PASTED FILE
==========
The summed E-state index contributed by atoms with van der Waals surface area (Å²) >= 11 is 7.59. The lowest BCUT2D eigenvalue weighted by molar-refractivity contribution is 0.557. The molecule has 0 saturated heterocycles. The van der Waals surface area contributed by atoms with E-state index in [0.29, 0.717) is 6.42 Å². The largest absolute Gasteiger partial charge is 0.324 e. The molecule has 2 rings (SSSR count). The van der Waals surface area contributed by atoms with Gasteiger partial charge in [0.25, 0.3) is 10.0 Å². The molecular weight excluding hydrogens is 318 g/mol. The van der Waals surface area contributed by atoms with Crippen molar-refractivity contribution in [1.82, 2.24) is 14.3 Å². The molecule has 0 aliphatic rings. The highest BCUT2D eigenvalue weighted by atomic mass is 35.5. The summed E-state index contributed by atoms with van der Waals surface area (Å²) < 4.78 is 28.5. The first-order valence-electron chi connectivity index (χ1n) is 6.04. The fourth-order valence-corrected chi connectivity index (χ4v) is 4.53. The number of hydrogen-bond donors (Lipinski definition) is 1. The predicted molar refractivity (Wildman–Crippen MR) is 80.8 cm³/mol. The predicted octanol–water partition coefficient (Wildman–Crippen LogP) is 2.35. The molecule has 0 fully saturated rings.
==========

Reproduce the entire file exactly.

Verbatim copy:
The summed E-state index contributed by atoms with van der Waals surface area (Å²) >= 11 is 7.59. The lowest BCUT2D eigenvalue weighted by molar-refractivity contribution is 0.557. The molecule has 0 saturated heterocycles. The van der Waals surface area contributed by atoms with E-state index in [0.29, 0.717) is 6.42 Å². The largest absolute Gasteiger partial charge is 0.324 e. The molecule has 2 rings (SSSR count). The van der Waals surface area contributed by atoms with Gasteiger partial charge in [0.25, 0.3) is 10.0 Å². The molecular weight excluding hydrogens is 318 g/mol. The van der Waals surface area contributed by atoms with Crippen molar-refractivity contribution in [1.82, 2.24) is 14.3 Å². The molecule has 0 aliphatic rings. The highest BCUT2D eigenvalue weighted by atomic mass is 35.5. The summed E-state index contributed by atoms with van der Waals surface area (Å²) < 4.78 is 28.5. The first-order valence-electron chi connectivity index (χ1n) is 6.04. The fourth-order valence-corrected chi connectivity index (χ4v) is 4.53. The number of hydrogen-bond donors (Lipinski definition) is 1. The predicted molar refractivity (Wildman–Crippen MR) is 80.8 cm³/mol. The predicted octanol–water partition coefficient (Wildman–Crippen LogP) is 2.35. The molecule has 0 fully saturated rings.